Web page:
When I told people at ConCarolinas that I’d gone from writing 2k to 10k per day, I got a huge response. Everyone wanted to know how I’d done it, and I finally got so sick of telling the same story over and over again that I decided to write it down here.
Today, when the dominant form of communication is email, it’s easy to go through your publicity campaign without ever hearing your publicist’s voice. This would be a mistake.
So let’s get back to that whole laughing at work-for-hire authors or trashing popular books or not understanding what a saleable novel is.
According to Carolyn’s research, aided by Google, there are about 288,355 books published every year by traditional publishers. Current estimates anticipate 800,000 books will be self-published this year. So how do you make your book stand out among literally a million titles?
Honestly, it is difficult (although not impossible) to avoid strategies that don’t incorporate Facebook in some way, either through a personal account or through Facebook Pages, at least not for writers who have at least one novel published. Once you have fans, Facebook becomes logical since it has the largest user base, therefore making it much more convenient as a way for people to find you.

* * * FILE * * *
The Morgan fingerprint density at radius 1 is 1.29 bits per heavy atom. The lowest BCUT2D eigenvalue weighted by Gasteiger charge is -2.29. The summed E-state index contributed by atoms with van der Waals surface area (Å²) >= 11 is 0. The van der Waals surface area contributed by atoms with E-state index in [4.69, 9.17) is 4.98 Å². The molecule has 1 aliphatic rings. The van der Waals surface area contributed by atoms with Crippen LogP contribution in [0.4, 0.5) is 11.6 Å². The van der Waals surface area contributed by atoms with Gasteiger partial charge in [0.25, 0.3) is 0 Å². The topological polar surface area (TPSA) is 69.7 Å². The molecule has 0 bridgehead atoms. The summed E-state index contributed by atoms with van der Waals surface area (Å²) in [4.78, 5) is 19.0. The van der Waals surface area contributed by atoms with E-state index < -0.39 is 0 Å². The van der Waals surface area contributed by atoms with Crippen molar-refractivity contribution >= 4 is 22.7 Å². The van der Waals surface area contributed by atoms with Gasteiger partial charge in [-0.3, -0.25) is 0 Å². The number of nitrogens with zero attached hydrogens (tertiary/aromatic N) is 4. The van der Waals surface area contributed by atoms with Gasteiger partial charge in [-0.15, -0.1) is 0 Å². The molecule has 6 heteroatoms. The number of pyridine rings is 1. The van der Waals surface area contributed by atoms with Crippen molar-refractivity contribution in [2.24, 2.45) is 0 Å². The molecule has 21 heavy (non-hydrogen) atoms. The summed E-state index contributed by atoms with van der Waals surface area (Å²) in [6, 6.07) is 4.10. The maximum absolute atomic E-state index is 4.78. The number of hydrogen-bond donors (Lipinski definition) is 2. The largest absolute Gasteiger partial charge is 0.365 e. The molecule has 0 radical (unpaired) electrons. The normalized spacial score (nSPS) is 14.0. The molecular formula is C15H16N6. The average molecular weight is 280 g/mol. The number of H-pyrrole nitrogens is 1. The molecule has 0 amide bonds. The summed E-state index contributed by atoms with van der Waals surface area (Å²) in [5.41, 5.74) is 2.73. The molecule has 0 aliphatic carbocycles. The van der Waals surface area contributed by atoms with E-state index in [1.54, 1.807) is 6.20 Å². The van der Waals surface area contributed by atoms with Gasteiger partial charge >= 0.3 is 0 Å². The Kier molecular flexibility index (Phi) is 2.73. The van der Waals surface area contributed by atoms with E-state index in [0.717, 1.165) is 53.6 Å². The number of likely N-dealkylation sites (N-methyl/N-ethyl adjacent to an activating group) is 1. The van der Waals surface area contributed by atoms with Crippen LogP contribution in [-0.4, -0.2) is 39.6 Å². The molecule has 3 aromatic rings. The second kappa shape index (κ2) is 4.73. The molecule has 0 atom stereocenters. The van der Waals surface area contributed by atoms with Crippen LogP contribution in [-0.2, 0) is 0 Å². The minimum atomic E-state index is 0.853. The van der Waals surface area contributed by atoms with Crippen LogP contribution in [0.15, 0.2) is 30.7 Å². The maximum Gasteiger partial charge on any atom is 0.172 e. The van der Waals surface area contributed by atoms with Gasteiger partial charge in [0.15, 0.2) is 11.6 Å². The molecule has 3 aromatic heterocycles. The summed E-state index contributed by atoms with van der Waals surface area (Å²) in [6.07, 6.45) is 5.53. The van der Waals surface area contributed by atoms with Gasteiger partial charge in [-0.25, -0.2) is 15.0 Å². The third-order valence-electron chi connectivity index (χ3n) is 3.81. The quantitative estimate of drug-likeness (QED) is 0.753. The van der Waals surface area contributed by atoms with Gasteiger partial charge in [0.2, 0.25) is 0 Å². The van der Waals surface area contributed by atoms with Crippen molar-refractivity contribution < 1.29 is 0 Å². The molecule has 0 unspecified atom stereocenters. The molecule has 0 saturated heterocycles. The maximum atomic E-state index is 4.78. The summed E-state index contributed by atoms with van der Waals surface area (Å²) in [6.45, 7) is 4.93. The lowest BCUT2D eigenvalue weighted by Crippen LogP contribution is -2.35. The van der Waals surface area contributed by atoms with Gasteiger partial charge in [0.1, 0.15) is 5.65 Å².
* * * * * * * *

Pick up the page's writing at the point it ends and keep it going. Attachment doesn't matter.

Whether you want to self-publish your novel or are trying to land a traditional publishing contract, it is in every author’s interest to make connections and talk with the editors in our field.
Anything I can control, I pay close attention to. Contracts. Personal relationships. The words. Stories I want to tell.
The Speculative Speakers Service at AboutSF.com provides information for educators and conference organizers who are looking for guest speakers. Members of SFWA, who’d like to talk about SF at schools, meetings, or conferences, are invited to register.
Are Facebook, Twitter and IM having any effect on the quality or volume of my work? These questions, coupled with a very long list of goals I wanted to accomplish, plagued me like a broken plot.
Somewhere during the summer, when I got the latest “I can’t sell this” from an agent, I realized, “You can’t, but I can.” I have not looked back since.